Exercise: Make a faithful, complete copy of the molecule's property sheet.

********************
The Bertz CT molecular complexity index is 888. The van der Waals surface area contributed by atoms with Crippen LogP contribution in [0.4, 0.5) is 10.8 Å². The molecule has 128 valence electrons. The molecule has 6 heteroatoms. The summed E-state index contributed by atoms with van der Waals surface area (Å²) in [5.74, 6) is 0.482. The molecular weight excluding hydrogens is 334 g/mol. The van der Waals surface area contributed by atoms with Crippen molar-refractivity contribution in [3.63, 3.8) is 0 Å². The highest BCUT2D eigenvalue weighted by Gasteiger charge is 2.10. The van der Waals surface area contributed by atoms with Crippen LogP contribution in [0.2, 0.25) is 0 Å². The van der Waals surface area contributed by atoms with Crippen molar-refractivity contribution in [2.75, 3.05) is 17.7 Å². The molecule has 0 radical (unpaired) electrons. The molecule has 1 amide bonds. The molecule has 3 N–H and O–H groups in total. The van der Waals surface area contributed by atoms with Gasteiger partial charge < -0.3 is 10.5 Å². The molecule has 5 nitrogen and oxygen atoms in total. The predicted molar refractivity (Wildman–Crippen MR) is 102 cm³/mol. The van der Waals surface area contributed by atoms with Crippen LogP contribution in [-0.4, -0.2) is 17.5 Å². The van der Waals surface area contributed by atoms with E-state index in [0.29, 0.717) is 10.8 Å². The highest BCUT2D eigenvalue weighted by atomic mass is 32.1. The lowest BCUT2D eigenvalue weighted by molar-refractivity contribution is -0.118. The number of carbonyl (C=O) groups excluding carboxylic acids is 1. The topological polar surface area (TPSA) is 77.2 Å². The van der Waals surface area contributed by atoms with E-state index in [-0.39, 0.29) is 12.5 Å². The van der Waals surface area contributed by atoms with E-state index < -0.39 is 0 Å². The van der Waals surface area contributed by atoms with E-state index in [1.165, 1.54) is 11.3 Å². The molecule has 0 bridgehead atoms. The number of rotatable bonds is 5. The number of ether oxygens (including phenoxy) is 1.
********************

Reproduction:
The Bertz CT molecular complexity index is 888. The van der Waals surface area contributed by atoms with Crippen LogP contribution in [0.4, 0.5) is 10.8 Å². The molecule has 128 valence electrons. The molecule has 6 heteroatoms. The summed E-state index contributed by atoms with van der Waals surface area (Å²) in [5.74, 6) is 0.482. The molecular weight excluding hydrogens is 334 g/mol. The van der Waals surface area contributed by atoms with Crippen molar-refractivity contribution in [3.63, 3.8) is 0 Å². The highest BCUT2D eigenvalue weighted by Gasteiger charge is 2.10. The van der Waals surface area contributed by atoms with Crippen LogP contribution in [0.2, 0.25) is 0 Å². The van der Waals surface area contributed by atoms with Crippen molar-refractivity contribution in [2.75, 3.05) is 17.7 Å². The molecule has 0 radical (unpaired) electrons. The molecule has 1 amide bonds. The molecule has 3 N–H and O–H groups in total. The van der Waals surface area contributed by atoms with Gasteiger partial charge < -0.3 is 10.5 Å². The molecule has 5 nitrogen and oxygen atoms in total. The predicted molar refractivity (Wildman–Crippen MR) is 102 cm³/mol. The van der Waals surface area contributed by atoms with Crippen LogP contribution in [-0.4, -0.2) is 17.5 Å². The van der Waals surface area contributed by atoms with E-state index in [0.29, 0.717) is 10.8 Å². The highest BCUT2D eigenvalue weighted by atomic mass is 32.1. The lowest BCUT2D eigenvalue weighted by molar-refractivity contribution is -0.118. The number of carbonyl (C=O) groups excluding carboxylic acids is 1. The topological polar surface area (TPSA) is 77.2 Å². The van der Waals surface area contributed by atoms with E-state index in [-0.39, 0.29) is 12.5 Å². The van der Waals surface area contributed by atoms with E-state index < -0.39 is 0 Å². The van der Waals surface area contributed by atoms with E-state index in [1.165, 1.54) is 11.3 Å². The molecule has 0 bridgehead atoms. The number of rotatable bonds is 5. The number of ether oxygens (including phenoxy) is 1.